Integrity of character

To lead by example demands integrity of character. Individuals who have a choice would prefer to follow those who say the same thing up the chain as they do with their peers. In short, they appreciate people who are consistent in their approach in handling problems in various situations. While this is indispensable to reverse leaders, it’s an essential model for all leaders, irrespective of where their authority comes from. Jim Sinegal was known for steering his firm Costco to remarkable returns. But still, Sinegal is better known as a man of the people at Costco. His name tag simply says ‘Jim’, he answers his own phone, and his ordinary office at the firm’s headquarters doesn't even have walls. While other CEOs are squandering tens of thousands of dollars just beautifying their offices, Sinegal pays himself an annual paycheck of $350,00. He believed that he shouldn't be paid more than the payment for 12 employees working on the floor. His modest contract is only a page long, and even consists of a section that summarises how he can be terminated for not doing his work. Employee turnover rate of Costco is the lowest in the retail industry, over six times less than rival Wal-Mart. In times where CEOs are paid in the millions and would never be seen in the ‘trenches’, Jim Sinegal is an outlier. And his workforce loves him for it.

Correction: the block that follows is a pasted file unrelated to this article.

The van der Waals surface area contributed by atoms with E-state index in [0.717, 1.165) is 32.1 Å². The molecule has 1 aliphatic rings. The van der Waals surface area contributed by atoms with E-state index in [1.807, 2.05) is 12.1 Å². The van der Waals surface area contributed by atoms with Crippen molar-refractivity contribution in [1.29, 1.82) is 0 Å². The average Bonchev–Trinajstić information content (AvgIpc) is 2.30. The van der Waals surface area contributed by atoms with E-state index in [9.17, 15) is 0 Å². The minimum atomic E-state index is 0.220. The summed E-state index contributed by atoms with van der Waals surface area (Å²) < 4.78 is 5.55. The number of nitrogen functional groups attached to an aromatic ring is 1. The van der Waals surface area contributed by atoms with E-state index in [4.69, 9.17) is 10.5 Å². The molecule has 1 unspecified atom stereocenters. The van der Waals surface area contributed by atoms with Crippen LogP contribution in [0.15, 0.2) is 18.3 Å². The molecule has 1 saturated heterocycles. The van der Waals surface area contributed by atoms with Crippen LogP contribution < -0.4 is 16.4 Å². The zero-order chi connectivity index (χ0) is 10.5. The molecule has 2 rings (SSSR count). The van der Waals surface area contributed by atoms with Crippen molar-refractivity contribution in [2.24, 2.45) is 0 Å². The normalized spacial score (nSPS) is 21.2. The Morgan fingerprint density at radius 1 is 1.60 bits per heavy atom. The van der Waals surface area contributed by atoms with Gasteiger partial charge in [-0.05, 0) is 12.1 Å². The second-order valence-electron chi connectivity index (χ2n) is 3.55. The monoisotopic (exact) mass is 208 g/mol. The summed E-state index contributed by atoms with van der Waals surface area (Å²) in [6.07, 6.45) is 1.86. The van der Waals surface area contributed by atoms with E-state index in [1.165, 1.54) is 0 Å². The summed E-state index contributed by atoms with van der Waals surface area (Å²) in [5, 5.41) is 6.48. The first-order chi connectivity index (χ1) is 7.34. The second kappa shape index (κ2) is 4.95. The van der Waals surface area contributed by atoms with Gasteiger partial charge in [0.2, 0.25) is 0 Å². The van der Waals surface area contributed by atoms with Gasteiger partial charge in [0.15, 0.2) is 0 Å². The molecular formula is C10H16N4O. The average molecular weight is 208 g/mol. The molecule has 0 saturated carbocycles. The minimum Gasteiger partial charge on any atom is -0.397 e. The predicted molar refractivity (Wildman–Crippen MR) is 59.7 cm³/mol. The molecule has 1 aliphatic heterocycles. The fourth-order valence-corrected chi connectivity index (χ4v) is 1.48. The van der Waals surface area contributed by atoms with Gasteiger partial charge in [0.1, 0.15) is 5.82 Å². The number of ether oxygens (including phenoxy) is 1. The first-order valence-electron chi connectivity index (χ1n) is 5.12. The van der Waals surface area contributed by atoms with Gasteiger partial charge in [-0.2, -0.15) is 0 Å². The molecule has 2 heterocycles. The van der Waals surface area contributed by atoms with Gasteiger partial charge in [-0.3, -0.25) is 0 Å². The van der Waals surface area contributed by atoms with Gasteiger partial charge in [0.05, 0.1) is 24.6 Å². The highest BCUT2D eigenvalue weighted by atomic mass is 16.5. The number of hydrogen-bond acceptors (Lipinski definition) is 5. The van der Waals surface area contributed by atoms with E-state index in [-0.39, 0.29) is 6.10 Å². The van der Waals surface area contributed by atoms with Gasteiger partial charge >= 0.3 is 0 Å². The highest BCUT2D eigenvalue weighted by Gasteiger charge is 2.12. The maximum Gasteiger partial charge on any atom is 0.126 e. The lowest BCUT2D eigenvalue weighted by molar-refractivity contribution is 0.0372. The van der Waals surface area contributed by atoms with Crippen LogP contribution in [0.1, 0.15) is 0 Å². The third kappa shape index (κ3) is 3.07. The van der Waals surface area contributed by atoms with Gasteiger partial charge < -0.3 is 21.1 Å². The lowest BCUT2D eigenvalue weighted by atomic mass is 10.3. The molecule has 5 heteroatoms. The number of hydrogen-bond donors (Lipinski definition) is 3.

360 degree learning

Reverse leaders show readiness to learn from every stakeholder of the firm regardless of their position in the hierarchy. Jack Welch, the tough, former CEO of General Electric (GE), popularized the idea of reverse mentoring in 1999. In his experimental project, he paired 600 senior and junior employees and found that the latter showed inclination in teaching the former about technological updates and tools.  After his revolutionary effort, many organizations - including industry leaders such as Fidelity, Cisco, UnitedHealthcare, and Target - have created their own reverse mentoring initiatives. Even though they differ in scale and scope, they share a common methodology of harmonizing shared learning between co-workers of different backgrounds to build an interdependent corporate learning. Apart from reversing the hierarchy and activating non-traditional teams, it can also enable firms in accomplishing strategic objectives such as enhancing millennial retention, nurturing inclusivity, and sustaining competitive advantage through technological innovations.

Many reverse leaders will go up the corporate ladder and advance, as we would anticipate. Others may have to wait until they cultivate extra skills. And others will be happy to contribute right where they are. But organizations that can identify them, nurture them, and learn from their example will always have an edge over those competitors that don’t and instead waste the services of the unrecognized talent in their midst.

Dr. Manu Melwin Joy

The writer is an Assistant Professor at School of Management Studies, CUSAT